Wednesday, September 30, 2009

For Yemen: Suffering Is The Rule, Not The Exception


Hassan Al-Haifi (

This War on Sa’ada has clearly shown that a war by contract is the only offer of hope our leaders can deliver to their subjects, when everything else that the people have to contend with is already taken them to the bottom of the abyss. How much sufferings can one stand? Those were the words of an old man finding it difficult to cross the street, because the people who designed the “60 Meter Road” that almost circles the Capital City of Sana’a never thought that pedestrians should also be able to cross that road with ease and SAFETY. Safety has been a forgotten element in everything that the Government does, because a Government that contracts a war on its people could never find cause or profit in allowing the citizens of this country to enjoy any semblance of peace and quiet. This war in Sa’ada has been going on for five years now and the Government wants to turn it into a permanent element of life, even if it means that there will be thousands who will not sleep because those Mig-29s make so much noise as they are going to wherever they are to deliver their payload of all kinds of incendiary ordnances. Their intended or unintended target: a poor child barely of walking age left alone in some makeshift tent from all the rags and pieces of cloth his mother and sister were able to scrounge in the debris that their house has turned into some five miles away. Little did this mother know: why do these ugly looking metal birds love to kill children? In the Sa’ada War, the Government finds it more useful to kill children rather than build schools for them. Never mind that Yemen already has the highest illiteracy rate this side of the Red Sea, for the simple reason that all the resources of the land go to weapons manufacturers far away, who never give a damn where you drop the ordnances you buy from them land, as long as Yemen’s dwindling reserves of foreign currency lands in their pockets.. The countries where these arms manufacturers are located are seeking to come out of a severe economic crisis, as they are trying to shift from a Communist regime to a capitalist regime, so their people can live like the people in California. They do not know that now even capitalists can taste bankruptcy and see their forests burn helplessly, without a clue as to how to keep those scorching fires out of the plush residential areas of movies stars and wine distillers.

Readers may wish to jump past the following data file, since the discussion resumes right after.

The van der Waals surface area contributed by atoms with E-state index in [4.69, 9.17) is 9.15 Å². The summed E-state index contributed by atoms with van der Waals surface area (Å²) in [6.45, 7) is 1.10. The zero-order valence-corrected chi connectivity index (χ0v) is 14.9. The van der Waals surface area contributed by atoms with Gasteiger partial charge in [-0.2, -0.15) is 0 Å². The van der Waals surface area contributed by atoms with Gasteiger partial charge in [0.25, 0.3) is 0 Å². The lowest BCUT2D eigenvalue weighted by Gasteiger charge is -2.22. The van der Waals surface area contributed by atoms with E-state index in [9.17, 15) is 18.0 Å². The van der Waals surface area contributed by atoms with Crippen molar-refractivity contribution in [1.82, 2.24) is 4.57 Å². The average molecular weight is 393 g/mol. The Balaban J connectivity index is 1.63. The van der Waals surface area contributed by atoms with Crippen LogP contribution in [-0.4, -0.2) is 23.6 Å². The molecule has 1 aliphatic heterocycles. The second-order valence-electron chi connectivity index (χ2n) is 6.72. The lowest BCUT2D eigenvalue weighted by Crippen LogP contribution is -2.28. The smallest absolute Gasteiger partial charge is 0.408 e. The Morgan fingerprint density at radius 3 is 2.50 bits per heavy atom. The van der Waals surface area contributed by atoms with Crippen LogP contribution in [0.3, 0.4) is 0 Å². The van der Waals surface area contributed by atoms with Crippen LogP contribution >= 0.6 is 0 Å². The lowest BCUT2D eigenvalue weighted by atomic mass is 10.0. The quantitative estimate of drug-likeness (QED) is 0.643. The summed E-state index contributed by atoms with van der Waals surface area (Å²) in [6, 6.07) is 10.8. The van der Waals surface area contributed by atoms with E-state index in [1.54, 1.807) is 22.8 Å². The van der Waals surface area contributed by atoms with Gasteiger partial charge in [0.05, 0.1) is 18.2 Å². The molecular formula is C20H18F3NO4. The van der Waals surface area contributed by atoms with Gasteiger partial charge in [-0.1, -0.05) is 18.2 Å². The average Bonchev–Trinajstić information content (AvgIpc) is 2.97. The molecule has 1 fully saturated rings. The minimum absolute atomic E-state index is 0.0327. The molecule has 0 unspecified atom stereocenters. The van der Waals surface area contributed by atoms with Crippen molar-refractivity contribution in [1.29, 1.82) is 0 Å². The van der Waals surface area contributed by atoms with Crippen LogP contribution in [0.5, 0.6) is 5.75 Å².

The observer felt sorry for the old man and took his right hand and inch by inch helped the old man cross the eight lane wide road.

At the end of the crossing, I asked the man where he came from. He said he came from Sa’ada to see his daughter. He married her to a son of a retired driver from the Army. The driver’s family is a good family, but simply could not find ways to make it in the dog eat dog world that Yemen has become as the weak and the discontent simply take a back seat while the scavengers and parasites of the society gobble up everything and marry their children off in big extravaganzas that would make Haroun Al-Rashid turn in his grave at all the waste and unnecessary flair that weddings have become in Yemen. The people of Sa’ada do not understand these sickening signs of modern times or what they call “progress and development”. The people of Sa’ada this man tells me marry their daughters of for just YR 9,000, whereas the dowries in Sana’a are for the luckiest going for YR 1,000,000. The people of Sa’ada find such exaggerations unhealthy and unforgivable with the Lord. The people of Sa’ada still believe that God’s ordinances should be the prevailing guide to social cohesion and governance. They see that the people of Sana’a have forgotten that God will take them to account for killing so many children for no apparent reason except to fulfill the agenda of some regional power players, who think their money, can buy off whole governments to do their dirty work for them. It is hard to believe that the people of Sa’ada should be a cause of worry for oil rich neighbors, who continuously try to tell the world that the Shiite menace is worse than the Zionist menace, while professing to be the Custodians of the Two Holy Mosques! What has the Moslem World coma to when killing fellow Moslems is actually seen as Jihad for the cause of Allah? Surely this would not be in keeping with the stipulations of the Quran, which taught Moslems that killing a human being – any human being – is like killing all of humanity! Any human being here means just that – any human beings: Christians, Moslems, Jews and even pagans, if they have not transgressed on your rights or brought war to your turf. Yet our Arab leaders find it more fulfilling to kill fellow Moslems by the scores, by tendering out ugly death contracts financed by petrodollars, which could have been used to eliminate poverty throughout the Moslem World. Yes, contractors of death are now to be found everywhere in the Moslem World. Even governments have turned into this disgustingly lucrative trade of bloodshed for bloodshed’s sake and nothing else. What morons find this kind of business sound economic thinking that the entire kind and innocent population of Sa’ada should be obliterated for the simple reason that they insist on praying with their hands on the sides rather than in self embracing hug that never seems to find a place in the chest to place their hands. What difference does it make anyway? If the people of Sa’ada find it more God pleasing to wed off their daughters to poor young men whose fortunes did not collide with the rich contractors of death that have taken over the higher echelons of society.

When the mother returned to the makeshift tent, all she could find was the right hand of her son still intact. The rest of the body has been fragmentized to little pieces that now could easily fit into a table spoon.